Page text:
It has been reported that DDMS is caused by cerebral insult that may occur in utero when the maturation of calvarium has not been completed, or during early life due to brain damage (usually traumatic).[3] Prenatal causes include congenital abnormalities, cerebral infarction, vascular malformations, infections, and gestational vascular occlusion, primarily involving the middle cerebral vascular territory. Birth trauma, hypoxia, intracranial hemorrhage, tumors, infections, and prolonged febrile seizures after birth are important peri- and post-natal causes. It can also be due to decreased carotid artery blood flow due to coarctation of aorta.[4]

There are two types of DDMS – congenital (infantile) and acquired.[5] In congenital hemiatrophy, when the insult occurs in utero, there is a shift of midline structures toward the side of the disease, and the sulcal prominence replacing the gliotic tissue is absent. This feature differentiates it from cerebral hemiatrophy which occurs in early life. The atrophied cerebral hemisphere will have prominent sulcal spaces if the insult occurs after birth or after the end of sulcation.[6]

The clinical findings in DDMS may be of variable degree according to the extent of the brain injury: Seizures, facial asymmetry, contralateral hemiplegia or hemiparesis, mental retardation, and rarely, patients can also present with sensory symptoms and psychiatric disorders such as schizophrenia.[4],[6] On the other hand, as indicated by Sharma et al., mental retardation is not generally present, and seizures may show up months or years after the onset of hemiparesis. In the patient mentioned above, single episode of seizure was trailed by hemiparesis and mental deterioration.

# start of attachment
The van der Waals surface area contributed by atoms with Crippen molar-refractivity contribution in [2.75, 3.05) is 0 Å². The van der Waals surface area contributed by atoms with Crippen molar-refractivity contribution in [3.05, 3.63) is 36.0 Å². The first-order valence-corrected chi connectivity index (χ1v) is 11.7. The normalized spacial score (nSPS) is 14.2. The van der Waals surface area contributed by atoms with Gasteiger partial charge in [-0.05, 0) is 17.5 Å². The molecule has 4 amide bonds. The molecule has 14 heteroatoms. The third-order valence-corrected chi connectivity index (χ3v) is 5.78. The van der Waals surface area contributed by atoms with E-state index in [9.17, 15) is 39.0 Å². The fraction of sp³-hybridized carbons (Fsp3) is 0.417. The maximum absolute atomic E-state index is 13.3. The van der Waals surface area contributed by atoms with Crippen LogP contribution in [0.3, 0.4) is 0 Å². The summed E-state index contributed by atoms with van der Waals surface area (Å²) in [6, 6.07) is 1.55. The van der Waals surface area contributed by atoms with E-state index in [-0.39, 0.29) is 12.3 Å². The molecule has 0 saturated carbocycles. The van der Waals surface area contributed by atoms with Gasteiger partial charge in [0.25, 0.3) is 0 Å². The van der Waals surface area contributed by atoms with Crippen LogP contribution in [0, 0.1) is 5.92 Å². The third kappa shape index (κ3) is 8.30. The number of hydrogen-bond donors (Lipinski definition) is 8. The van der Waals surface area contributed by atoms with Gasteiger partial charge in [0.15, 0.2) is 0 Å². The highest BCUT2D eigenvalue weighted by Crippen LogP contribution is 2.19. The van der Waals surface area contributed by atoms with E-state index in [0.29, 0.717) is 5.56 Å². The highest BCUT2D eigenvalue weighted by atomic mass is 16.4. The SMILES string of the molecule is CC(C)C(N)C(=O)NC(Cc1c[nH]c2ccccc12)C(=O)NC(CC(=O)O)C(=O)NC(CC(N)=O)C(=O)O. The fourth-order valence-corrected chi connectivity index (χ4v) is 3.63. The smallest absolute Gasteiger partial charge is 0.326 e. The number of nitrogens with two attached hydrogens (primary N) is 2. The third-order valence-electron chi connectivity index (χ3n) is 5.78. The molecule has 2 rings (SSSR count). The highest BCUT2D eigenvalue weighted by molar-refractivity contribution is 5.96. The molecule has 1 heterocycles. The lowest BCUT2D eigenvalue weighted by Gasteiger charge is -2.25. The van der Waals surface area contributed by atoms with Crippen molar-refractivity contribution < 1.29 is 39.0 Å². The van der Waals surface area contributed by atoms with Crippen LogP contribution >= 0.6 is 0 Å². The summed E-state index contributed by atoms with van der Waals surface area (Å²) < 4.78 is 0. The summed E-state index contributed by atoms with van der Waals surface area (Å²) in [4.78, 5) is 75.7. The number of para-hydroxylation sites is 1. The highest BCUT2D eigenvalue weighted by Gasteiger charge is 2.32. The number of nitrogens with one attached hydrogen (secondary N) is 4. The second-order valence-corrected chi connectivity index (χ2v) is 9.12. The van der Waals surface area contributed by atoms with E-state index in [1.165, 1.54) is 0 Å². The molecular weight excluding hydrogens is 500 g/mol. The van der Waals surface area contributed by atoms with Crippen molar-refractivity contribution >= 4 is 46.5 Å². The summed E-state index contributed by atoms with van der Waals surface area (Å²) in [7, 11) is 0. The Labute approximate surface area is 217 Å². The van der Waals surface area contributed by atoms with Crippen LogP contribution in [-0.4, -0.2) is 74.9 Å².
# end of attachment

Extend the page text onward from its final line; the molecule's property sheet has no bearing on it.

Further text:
When DDMS develops early in life (during the first 2 years), certain cranial changes such as ipsilateral hypertrophy of the skull and enlargement of sinuses occur, the elevations of the greater wing of sphenoid and the petrous ridge on the affected side and ipsilateral falcine displacement. The compensatory cranial changes occur to take up the relative vacuum created by the atrophied or hypoplastic cerebral hemisphere.[7] Hageman et al. proposed the terms cerebral hemihypoplasia or unilateral cerebral hypoplasia for the primary (congenital) cerebral atrophy owing to the fact that there is a lack of cerebral development rather than atrophy.[8]

An exhaustive clinical history and computed tomography (CT) or MRI gives the right diagnosis. In addition to CT findings described above, MRI demonstrates the gray-white matter loss with hyperintensities on T2-weighted images (diffuse cortical and subcortical atrophy) and asymmetry of the basal ganglia.[6] MRI has the ability to bring light changes in the cerebral hemispheres as well as highlighting bony structures, thus differentiating between congenital and acquired types of DDMS.[7]

Important differential diagnosis includes – Sturge–Weber Syndrome, basal cell germinoma, Fishman syndrome, Silver–Russell syndrome, linear nevus syndrome, and Rasmussen encephalitis. Rasmussen encephalitis does not show calvarial changes, and Sturge–Weber syndrome additionally shows enhancing pial angiomas and cortical calcifications.[9]

The treatment is symptomatic, and should target convulsion, hemiplegia, hemiparesis, and learning difficulties. Prognosis is better if hemiparesis occurs after the age of 2 years and without prolonged or repetitive seizures. Children with intractable disabling and hemiplegia are the potential candidates for hemispherectomy with a success rate of 85% in carefully selected cases.[9],[10]